Surely, you know that there are two terms: Hemshils and Hamshenis. Hemshils are Armenians who have converted to Islam and consider themselves a separate nation. We have always been Christians and are called Hamsheni Armenians. I am the fifth generation of my family living in Abkhazia. My ancestors lived practically in the same conditions and climate: Trabzon, Ordu, Canik – Armenian lands as part of different empires. My ancestors were engaged in the tobacco business in Trabzon. When they decided to move from the Ottoman Empire to the Russian one, they, of course, chose the same climate to grow tobacco. They moved to Abkhazia before the terrible genocide. There was a moment when my great-grandfather, seeing the political changes in Russia, having collected all the capital, wanted to move to Germany, but everything was confiscated from him, and he could not carry out the resettlement. Then my grandfather Nerses was imprisoned and exiled as a Dashnak.

A fate, that has shared many of our great-grandfathers. Nerses, and how is the Armenian social life in Moscow and how much are you involved in it?

Moscow has everything one to feel himself an Armenian and preserve traditions and culture. There are lots of organizations for teaching the Armenian language to both children and adults. National dances, music, theatrical groups, a museum, a general education gymnasium according to the Russian education system with the classes of the Armenian language, history and literature. And all this is on the territory of the temple complex of the Armenian Church at 9 Olympic Avenue in Moscow, where I work. I also teach physical education and karate at the Gymnasium named after St. Grigor Narekatsi in Moscow, and the motto of our gymnasium is “With Armenia in heart.”

And despite this, unlike many countries, Armenians in Russia are rapidly losing their language and culture. How do you keep the Armenian identity in your family? 

It so happened that my parents studied in Russian schools and universities. I also studied at a Russian school. Then a group for studying the Armenian language was opened in my school, and I studied there for about a month. I speak the everyday Hamshen dialect, but it is completely insufficient to convey my thoughts. After the war, while in Abkhazia, I began to read historical novels and Armenia’s history and this fascinated me so much that I began to learn the alphabet on my own and began to read slowly. Now I continue to study and hope that in the near future I will be able to speak and read Armenian fluently. My wife is not Armenian, but she is also very good in learning Armenian. The Armenian-ness of my family is expressed in belonging to the family cultural traditions and language that we support and develop, as well as in belonging to the Armenian Apostolic Church. I, my wife and children are also studying grabar (ancient Armenian language) by prayers.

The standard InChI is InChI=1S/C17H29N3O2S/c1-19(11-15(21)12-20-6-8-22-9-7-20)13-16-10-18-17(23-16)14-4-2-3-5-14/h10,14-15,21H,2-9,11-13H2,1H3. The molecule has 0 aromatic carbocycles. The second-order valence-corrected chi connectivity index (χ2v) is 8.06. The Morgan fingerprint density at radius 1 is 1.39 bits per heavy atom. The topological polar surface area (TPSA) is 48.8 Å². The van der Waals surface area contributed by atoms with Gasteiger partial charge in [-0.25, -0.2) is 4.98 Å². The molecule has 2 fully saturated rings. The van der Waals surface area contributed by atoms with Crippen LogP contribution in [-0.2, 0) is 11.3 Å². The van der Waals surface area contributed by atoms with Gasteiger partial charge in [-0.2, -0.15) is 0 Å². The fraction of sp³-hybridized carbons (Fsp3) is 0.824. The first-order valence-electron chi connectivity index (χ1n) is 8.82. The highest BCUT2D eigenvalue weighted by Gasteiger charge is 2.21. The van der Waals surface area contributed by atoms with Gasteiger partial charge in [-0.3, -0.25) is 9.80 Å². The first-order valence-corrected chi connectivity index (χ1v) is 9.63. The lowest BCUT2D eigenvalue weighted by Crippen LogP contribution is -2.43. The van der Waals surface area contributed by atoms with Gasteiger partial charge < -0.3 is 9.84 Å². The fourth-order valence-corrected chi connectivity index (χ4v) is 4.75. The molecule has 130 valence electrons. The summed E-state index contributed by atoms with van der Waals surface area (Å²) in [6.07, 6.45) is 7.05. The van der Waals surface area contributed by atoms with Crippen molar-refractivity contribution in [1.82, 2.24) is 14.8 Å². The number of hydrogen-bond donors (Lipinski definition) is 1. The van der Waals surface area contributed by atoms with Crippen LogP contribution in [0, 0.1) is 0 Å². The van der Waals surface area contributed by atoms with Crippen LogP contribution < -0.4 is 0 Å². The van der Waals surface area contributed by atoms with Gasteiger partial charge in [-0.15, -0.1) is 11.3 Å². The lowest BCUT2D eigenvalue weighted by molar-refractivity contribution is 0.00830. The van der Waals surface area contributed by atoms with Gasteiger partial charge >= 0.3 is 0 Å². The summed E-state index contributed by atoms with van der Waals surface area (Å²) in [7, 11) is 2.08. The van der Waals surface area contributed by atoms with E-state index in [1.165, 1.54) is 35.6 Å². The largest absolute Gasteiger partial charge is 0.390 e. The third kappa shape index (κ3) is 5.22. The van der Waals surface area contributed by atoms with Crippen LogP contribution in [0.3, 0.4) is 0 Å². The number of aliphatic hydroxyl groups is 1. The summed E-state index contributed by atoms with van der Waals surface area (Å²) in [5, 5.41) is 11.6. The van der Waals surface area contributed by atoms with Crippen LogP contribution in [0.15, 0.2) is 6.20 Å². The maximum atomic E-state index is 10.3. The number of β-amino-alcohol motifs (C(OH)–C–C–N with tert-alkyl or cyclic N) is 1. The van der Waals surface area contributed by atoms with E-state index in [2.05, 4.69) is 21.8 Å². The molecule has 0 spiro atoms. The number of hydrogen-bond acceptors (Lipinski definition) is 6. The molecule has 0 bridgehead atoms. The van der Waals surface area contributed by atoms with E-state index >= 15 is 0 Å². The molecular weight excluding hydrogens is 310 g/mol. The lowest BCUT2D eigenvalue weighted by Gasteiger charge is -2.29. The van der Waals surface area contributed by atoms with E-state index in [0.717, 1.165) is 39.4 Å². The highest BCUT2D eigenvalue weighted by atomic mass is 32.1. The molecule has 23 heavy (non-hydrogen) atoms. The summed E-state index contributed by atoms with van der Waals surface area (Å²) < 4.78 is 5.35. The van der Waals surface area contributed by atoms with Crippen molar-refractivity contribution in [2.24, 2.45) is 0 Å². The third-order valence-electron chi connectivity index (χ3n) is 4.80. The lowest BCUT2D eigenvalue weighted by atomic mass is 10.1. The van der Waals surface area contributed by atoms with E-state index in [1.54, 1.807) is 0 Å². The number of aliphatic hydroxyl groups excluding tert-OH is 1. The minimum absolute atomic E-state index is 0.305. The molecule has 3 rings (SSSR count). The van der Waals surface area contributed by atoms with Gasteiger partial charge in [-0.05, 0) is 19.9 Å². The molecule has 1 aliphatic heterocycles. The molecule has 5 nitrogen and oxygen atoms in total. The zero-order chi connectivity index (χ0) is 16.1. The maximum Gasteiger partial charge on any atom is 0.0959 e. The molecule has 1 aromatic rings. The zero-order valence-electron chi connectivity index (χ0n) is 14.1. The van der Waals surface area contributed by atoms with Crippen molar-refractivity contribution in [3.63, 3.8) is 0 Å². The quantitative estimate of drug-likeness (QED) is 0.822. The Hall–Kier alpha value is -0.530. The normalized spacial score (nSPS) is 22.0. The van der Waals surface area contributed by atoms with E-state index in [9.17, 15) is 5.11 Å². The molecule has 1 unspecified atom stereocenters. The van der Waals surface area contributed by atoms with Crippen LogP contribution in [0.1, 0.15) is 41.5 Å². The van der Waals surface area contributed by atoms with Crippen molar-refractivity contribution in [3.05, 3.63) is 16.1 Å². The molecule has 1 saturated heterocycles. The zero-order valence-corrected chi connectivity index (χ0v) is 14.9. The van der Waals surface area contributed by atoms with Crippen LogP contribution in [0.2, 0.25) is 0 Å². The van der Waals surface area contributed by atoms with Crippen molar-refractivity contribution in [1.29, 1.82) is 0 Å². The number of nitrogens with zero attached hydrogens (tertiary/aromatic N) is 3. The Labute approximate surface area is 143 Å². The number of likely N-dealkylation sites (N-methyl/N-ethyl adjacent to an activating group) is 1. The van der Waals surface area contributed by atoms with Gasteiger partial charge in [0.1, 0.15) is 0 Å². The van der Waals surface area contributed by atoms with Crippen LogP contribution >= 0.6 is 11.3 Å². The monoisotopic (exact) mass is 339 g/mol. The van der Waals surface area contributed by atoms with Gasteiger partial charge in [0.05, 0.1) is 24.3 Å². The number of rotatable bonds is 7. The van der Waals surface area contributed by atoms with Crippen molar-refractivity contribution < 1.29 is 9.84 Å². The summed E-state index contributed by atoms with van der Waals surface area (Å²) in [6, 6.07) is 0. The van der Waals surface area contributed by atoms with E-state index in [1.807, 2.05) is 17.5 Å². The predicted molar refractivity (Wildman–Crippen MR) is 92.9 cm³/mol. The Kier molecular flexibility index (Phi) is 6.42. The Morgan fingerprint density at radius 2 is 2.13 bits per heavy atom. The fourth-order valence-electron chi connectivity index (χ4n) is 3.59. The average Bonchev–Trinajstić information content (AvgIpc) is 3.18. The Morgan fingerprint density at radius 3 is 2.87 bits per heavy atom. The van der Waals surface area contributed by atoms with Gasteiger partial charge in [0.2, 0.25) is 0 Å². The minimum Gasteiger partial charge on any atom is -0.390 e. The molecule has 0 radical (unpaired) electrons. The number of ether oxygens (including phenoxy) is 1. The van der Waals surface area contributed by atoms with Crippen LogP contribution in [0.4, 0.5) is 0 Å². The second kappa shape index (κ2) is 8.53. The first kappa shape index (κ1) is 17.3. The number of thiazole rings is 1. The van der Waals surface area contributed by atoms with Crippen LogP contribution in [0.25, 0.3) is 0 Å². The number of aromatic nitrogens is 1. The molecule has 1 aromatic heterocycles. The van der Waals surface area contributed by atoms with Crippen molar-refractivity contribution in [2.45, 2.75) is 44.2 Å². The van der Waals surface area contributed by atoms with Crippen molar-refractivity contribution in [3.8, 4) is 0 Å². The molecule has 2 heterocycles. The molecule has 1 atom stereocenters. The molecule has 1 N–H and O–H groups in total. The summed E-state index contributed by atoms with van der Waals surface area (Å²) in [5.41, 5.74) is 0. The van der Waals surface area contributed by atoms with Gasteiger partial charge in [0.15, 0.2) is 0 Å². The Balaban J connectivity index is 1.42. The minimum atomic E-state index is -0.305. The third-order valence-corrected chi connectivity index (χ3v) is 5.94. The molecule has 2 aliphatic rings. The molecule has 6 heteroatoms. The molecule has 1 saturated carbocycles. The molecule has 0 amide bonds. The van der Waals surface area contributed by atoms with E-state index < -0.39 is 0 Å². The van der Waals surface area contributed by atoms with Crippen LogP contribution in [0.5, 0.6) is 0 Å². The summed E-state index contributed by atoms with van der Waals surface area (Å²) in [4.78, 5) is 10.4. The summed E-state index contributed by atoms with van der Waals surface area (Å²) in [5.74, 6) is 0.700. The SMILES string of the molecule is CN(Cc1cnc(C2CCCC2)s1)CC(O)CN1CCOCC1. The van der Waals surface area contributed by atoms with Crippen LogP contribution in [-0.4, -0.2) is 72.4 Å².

Have you managed to visit your historical homeland, which is now again in a difficult situation?

When I studied at New Athos Monastery, in the summer I asked for leave to visit the holy places in Armenia, and in the summer of 2004 I went to Yerevan. From there I immediately went to Holy Etchmiadzin, Saint Hripsime, Saint Geghard, which shook me to the core. Since then I have not been there and I dream to return! I have no relatives in Armenia and the climate is not very suitable after Abkhazia, but I think more and more on my desire to go there, especially after what happened. When there was a 44-day war, I fought the covid-19 and was very hard on it. And, in the end, I was finished off that a terrible document was signed on my birthday on November 10. There are no words. But, we will not give up. This is definitely not the end!